Trying to ignore the alarm bells in your head can be futile, says Alex Cohen, a sports psychologist for the U.S. Olympic Committee. The trick is converting this distraction into an advantage by using fear to sharpen your thoughts.

“There is a lot of really great research on how it not only gets your attention, frequently athletes seek it out to feel most alive, most engaged,” Cohen says.

But “mindfulness,” as experts call it, goes only so far. At some point, Corning says, “there’s not a whole lot to do other than pump yourself up, clap your hands and go for it.”

The trip down the ramp takes about five or six seconds, just long enough to gather speeds of up to 40 mph for a good “pop” off the jump.

Knees flex and hips twist. The skittering sound of the board is replaced by a quiet rush of air as the rider takes flight.

“They come off the jump in such a way that they have some angular momentum,” said Michael O’Shea, a Kansas State University professor who teaches about the physics of sport. “They can use their positioning, tucking their body to speed up the rotation.”

Three full rotations used to be enough for a winning score, but now top contenders figure they need at least four, while also flipping head over heels. Their mid-air acrobatics come with technical-sounding names such as the frontside double cork 1440 and the switch backside triple cork 1620.

Norway's Staale Sandbec.
(ODD ANDERSEN / AFP/Getty Images)
Canada's Max Parrot.
(ODD ANDERSEN / AFP/Getty Images)
The United States' Kyle Mack.
(Odd Andersen / AFP/Getty Images)

There has been talk of the sport progressing too quickly, rivals taking unreasonable risks to outdo each other. Veteran snowboarders such as 31-year-old Yuka Fujimori of Japan look at the new generation with a degree of wonder.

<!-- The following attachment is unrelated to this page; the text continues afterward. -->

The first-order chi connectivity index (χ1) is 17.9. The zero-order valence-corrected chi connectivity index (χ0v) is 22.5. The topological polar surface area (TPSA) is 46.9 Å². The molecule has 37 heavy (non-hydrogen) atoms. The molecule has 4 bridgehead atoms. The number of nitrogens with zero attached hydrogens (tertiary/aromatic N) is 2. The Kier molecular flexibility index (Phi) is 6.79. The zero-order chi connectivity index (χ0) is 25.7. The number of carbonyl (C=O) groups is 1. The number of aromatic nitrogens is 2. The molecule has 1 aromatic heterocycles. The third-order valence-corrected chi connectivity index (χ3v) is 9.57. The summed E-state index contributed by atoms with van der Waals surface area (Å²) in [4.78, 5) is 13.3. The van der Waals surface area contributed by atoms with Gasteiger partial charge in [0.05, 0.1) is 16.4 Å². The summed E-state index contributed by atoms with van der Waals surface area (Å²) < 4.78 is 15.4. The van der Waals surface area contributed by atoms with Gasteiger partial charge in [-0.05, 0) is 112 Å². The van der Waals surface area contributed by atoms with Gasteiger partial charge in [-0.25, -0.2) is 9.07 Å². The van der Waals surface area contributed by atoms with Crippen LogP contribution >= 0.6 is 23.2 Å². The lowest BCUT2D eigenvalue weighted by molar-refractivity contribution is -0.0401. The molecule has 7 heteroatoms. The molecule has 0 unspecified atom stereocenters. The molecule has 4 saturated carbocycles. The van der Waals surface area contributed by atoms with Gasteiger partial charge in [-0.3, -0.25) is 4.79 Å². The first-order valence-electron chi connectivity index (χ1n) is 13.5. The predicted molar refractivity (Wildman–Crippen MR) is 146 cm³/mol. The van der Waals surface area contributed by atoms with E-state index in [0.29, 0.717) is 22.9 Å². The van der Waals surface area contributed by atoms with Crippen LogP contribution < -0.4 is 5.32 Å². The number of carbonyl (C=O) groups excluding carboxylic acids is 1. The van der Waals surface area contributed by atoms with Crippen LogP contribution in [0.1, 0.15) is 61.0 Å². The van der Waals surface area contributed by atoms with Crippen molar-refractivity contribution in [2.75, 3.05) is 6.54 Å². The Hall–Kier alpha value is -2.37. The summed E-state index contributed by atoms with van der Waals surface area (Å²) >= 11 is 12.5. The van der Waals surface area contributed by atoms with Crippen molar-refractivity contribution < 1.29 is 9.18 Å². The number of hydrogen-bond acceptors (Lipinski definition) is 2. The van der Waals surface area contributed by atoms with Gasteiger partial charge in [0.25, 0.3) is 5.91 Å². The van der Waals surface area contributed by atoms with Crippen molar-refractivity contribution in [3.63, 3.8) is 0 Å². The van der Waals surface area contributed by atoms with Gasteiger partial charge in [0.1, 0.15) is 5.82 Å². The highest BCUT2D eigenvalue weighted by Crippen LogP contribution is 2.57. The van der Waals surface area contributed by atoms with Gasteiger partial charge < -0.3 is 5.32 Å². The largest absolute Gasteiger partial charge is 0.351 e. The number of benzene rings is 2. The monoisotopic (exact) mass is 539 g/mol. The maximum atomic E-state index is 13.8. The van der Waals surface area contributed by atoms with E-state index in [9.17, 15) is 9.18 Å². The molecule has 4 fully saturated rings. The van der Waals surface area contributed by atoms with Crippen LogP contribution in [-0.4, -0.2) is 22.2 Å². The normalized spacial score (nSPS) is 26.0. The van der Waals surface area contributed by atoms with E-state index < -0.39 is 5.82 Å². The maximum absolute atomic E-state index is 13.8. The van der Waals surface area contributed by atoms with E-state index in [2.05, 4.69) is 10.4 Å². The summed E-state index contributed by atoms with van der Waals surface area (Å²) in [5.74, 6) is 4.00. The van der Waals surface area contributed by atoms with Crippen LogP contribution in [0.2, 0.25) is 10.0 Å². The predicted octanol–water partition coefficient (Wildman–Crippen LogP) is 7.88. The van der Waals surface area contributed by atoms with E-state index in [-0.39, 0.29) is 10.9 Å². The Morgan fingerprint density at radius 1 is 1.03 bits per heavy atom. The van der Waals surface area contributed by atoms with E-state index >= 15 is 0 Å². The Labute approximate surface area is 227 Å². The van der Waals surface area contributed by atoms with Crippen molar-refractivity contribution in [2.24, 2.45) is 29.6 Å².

“I feel young riders have no fear,” she says.

But as one of the sport’s innovators, 23-year-old Max Parrot of Canada insists no one in big air is immune to doubt. A little trepidation, he says, “makes you not go too crazy.”

The funny thing is, some riders say that — except for the occasional “Oh no” moment — they often stop worrying once they get airborne because things happen so fast.

Which can be a blessing and a curse.

“The surface is coming at you rapidly,” O’Shea says. “You need to have split-second timing, maybe one-tenth of a second.”

If the landing area were flat, all of the energy stored in the jump would be absorbed by the body, which the professor believes would be “deadly.” Instead, big air riders land on a downward slope — like ski jumpers — so their energy can be converted into forward motion.

Canada's Mark McMorris.
(Odd Andersen / AFP/Getty Images)

Still, injuries are common. Mark McMorris of Canada is competing in Pyeongchang after recovering from numerous bad falls, including a hard landing at a 2016 event that broke his leg.

"I'm just like really thankful to be here and get a shot,” he says.

With a field of 12 battling to win the sport’s first Olympic championship, the men’s final on Saturday could turn into a game of chicken.

During the qualifying round on Wednesday, riders pulled out some of their best moves to ensure they advanced. There has been talk of needing something more to earn gold.

“I’m going to expect some very high-level and very crazy tricks,” Corning says.

The American recalls reading a scientific article that predicted big air riders had yet to reach their full potential and might someday attempt six rotations.

The thought put a chill through him.

“I don’t know if we’ll ever get there,” he says with a smile. “I certainly hope not.”

Canada's Tyler Nicholson competes during the men's snowboard big air qualification.
(Odd Andersen / AFP/Getty Images)

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Produced by Sean Greene